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The Resource Born on a Tuesday : a novel, Elnathan John

Born on a Tuesday : a novel, Elnathan John

Label
Born on a Tuesday : a novel
Title
Born on a Tuesday
Title remainder
a novel
Statement of responsibility
Elnathan John
Creator
Author
Subject
Genre
Language
eng
Summary
In the far reaches of northwestern Nigeria, Dantala lives among a gang of street boys that are paid by the Small Party to cause trouble during the election. When their attempt to burn down the opposition's headquarters ends in disaster, Dantala must run for his life, leaving his best friend behind. He ends up at a mosque in a motor park where he soon becomes a favored apprentice to the mosque's Sheikh. He is assigned a roommate name Jibril, and a friendship develops as the boys trade language skills -- Dantala's Arabic for Jibril's English. But when one of the Sheikh's closest advisors begins to raise his own radical movement, Dantala finds himself faced with a terrible conflict of loyalties. As bloodshed erupts in the city around him, he must decide what kind of Muslim -- and what kind of man -- he wants to be
Storyline
Tone
Writing style
Character
Award
School Library Journal Best Books: Best Adult Books 4 Teens, 2016
Review
  • In the far reaches of northwestern Nigeria, Dantala, whose name means “born on Tuesday,” is one of the homeless teenage boys who sleep under the kula tree, but then an altercation with the police sends him fleeing until he finds sanctuary in a nearby mosque. Dantala, who is Muslim, begins working there under the direction of the kind Sheikh, who is the imam. As he grows up, Dantala becomes Sheikh’s deputy. In the meantime, his brothers have become Shiite, enemies of Sheikh’s movement. To further complicate things, Sheikh and his chief assistant have gone separate ways, the assistant founding a mujahideen movement. Violence ensues and escalates until Sheikh is murdered, and Dantala’s world begins to unravel. Dantala’s story is a complex one that almost demands an understanding of Nigerian politics to fully understand. Yet it is surely true that if, as he muses, “all Muslim people are not fighting each other then maybe other kafir people will not have the power over us.” Nigerian author John’s story is an absorbing and sometimes disquieting look inside the contemporary Muslim world. -- Cart, Michael (Reviewed 2/1/2016) (Booklist, vol 112, number 11, p19)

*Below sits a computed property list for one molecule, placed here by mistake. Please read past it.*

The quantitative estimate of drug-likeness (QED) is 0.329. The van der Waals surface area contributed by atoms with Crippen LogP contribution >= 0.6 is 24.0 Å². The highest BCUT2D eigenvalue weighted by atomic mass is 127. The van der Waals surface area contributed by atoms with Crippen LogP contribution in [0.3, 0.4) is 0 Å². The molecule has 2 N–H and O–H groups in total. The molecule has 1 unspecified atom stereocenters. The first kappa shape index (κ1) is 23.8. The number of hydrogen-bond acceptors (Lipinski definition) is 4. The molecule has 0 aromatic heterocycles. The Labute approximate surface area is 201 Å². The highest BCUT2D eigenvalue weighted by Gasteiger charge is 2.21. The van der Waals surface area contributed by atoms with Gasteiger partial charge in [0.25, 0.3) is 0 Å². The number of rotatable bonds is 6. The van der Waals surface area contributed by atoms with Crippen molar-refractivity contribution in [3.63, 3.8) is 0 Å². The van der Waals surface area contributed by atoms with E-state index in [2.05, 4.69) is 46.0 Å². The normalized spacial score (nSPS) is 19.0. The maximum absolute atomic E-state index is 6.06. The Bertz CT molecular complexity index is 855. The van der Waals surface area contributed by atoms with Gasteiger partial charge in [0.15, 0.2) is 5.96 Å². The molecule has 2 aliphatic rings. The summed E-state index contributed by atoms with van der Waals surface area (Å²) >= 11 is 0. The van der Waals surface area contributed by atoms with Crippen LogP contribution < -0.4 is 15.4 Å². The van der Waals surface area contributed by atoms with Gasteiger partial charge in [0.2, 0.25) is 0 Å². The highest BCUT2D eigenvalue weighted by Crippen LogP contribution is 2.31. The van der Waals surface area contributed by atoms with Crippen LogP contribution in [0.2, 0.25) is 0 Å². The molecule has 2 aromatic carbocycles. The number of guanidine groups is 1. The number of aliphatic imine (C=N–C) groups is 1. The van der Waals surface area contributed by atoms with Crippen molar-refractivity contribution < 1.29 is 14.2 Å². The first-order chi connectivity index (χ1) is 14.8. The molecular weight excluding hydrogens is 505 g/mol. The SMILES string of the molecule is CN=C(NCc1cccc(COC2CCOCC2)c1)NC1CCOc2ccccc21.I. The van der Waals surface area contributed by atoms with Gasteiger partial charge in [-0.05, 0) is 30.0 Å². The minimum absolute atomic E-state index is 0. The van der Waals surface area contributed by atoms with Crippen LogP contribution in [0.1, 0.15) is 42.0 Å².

• After leaving his Koranic training, Dantala is sidetracked and lives on the streets with friends who provide him with "wee-wee" (marijuana). But when his world erupts in violence, Dantala takes shelter in a mosque. The imam, Sheikh Jamal, informally adopts him, and Dantala spends years working with his mentor, learning English, calling prayers, and becoming his official assistant. Northern Nigeria is a violent place—different factions of Islam are at war with one another, and the only constancy is political corruption and savagery. Dantala's naive, sincere teen voice will ring true with young adults, especially as he falls in love and confronts the death of loved ones. Ultimately, this novel, based on the author's award-winning short story, "Bayan Layi," is about the terrors of war and the children who suffer. Dantala may wander down the wrong path, but his religious faith serves as his guide when all hope is lost. Fundamentalism is the antagonist here, and Nigerian author John's beautiful, literary coming-of-age debut will resonate with readers; teens will also come away with a strong understanding of Nigeria and Islam. Pair with Alex Award winner Ishmael Baeh's child soldier memoir A Long Way Gone: Memoirs of a Boy Soldier for a discussion about choices and redemption. VERDICT A rich and nuanced work for school libraries needing quality contemporary fiction.—Sarah Hill, Lake Land College, Mattoon, IL --Sarah Hill (Reviewed 11/01/2016) (School Library Journal, vol 62, issue 11, p108)
  • /* Starred Review */ This sweeping debut novel by Caine Prize–finalist John is poignant and compelling. In a rural Nigerian community called Bayan Layi, an inquisitive teen named Dantala has joined a group of homeless youths. He must flee, however, when a political election sparks a riot resulting in the death of one of his friends. Dantala goes on a harrowing journey to find his mother, Umma, in Dogon Icce. He inevitably settles in the northwestern city-state of Sokoto, at a mosque headed by Sheikh Jamal and Malam Abdul-Nur Mohammed. Over seven years, Dantala befriends Abdul-Nur’s younger brother, Jibril, and falls in love with the sheikh’s daughter, Aisha. External conflicts surround the protagonist as he grows into a thoughtful and conscientious man. Told through a blend of first-person narration and diary pages, John skillfully employs Dantala’s probing voice to pose crucial questions and explore collisions between modernity and tradition, Arabic and English, rhetoric and action. The narrative depicts political and spiritual division: the nation’s political parties are in heated opposition, and Abdul-Nur’s brutal jihadist movement opposes the sheikh’s peaceful view of Islam. This turmoil echoes the internal conflicts raging inside Dantala. He wrestles with his identity, sexuality, morality, and faith, while struggling to navigate violent clashes that threaten to destroy all he knows and loves. John has written a stunning, important coming-of-age story. Agent: Toby Mundy, Toby Mundy Associates. (May) --Staff (Reviewed 03/07/2016) (Publishers Weekly, vol 263, issue 10, p)